As the war in Artsakh rages, FAR continues its distributions of emergency food and supplies, and shelter assistance to those who have fled Artsakh.
Families like Lilia Davityan and her two small children, Gabriella and Aleksey, left Stepanakert on the 27th of September after a bomb landed close to their house. The family had to run to take shelter in a nearby bunker. Lilia’s husband, who joined the frontlines, insisted that his family evacuate.
Lilia’s grandparents, Raya and Albert Sargsyan, soon joined the three in Yerevan. They left in early October as shelling by the Azeri's escalated in Stepanakert. At one point, they had to park under a bridge and wait until the explosions stopped before they went any further.
The couple is familiar with the pain of war and loss. Their son, Seyran, died in 1988 when he was hit by a car at age 10. Their other son, Syoma, was killed in 1994 during the Nagorno-Karabakh War. He was 26 years old. Now, their third son, Vardan, 45, and daughter, Silva, 47, are fighting to defend Artsakh.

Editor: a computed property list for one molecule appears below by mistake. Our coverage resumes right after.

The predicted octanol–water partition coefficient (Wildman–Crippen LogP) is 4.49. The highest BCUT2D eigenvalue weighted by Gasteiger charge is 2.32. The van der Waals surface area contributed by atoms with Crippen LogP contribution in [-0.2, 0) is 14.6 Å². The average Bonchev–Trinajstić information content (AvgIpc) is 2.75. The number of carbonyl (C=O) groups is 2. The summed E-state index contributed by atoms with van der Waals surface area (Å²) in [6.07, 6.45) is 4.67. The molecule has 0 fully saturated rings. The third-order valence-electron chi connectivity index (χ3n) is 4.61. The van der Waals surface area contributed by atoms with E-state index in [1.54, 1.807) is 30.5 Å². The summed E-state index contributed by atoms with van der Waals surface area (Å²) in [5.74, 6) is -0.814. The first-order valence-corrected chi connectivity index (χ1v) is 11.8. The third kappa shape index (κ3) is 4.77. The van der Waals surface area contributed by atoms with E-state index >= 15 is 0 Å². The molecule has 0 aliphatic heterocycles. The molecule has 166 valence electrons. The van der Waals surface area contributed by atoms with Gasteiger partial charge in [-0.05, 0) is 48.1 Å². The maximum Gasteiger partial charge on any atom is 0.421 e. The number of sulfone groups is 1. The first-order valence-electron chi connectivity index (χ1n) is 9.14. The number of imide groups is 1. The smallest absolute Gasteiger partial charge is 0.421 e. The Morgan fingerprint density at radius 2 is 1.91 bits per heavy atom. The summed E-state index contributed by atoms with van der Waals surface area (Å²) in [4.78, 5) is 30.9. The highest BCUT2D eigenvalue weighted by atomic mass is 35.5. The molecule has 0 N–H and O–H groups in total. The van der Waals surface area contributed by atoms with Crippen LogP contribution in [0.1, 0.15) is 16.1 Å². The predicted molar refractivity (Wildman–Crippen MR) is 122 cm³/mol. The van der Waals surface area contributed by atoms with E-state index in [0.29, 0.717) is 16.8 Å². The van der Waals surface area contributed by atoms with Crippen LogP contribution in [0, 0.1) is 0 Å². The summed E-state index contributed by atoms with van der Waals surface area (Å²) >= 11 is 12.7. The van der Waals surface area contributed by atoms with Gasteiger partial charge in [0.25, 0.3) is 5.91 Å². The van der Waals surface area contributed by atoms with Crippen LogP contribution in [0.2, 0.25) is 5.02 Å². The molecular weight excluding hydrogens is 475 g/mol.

The family of five is now living in a Yerevan hotel, which is providing free shelter and food to the displaced. Unable to pack even one suitcase before they left, they are in need of clothing, diapers, and other essentials, which FAR is providing to them.
The TV in their hotel room is tuned to the news all day long. Lilia also constantly scans her phone for any trustworthy source of information from the border. While her husband calls once a day, he cannot say much about the situation on the ground.
Each day, they continue to hope for some good news.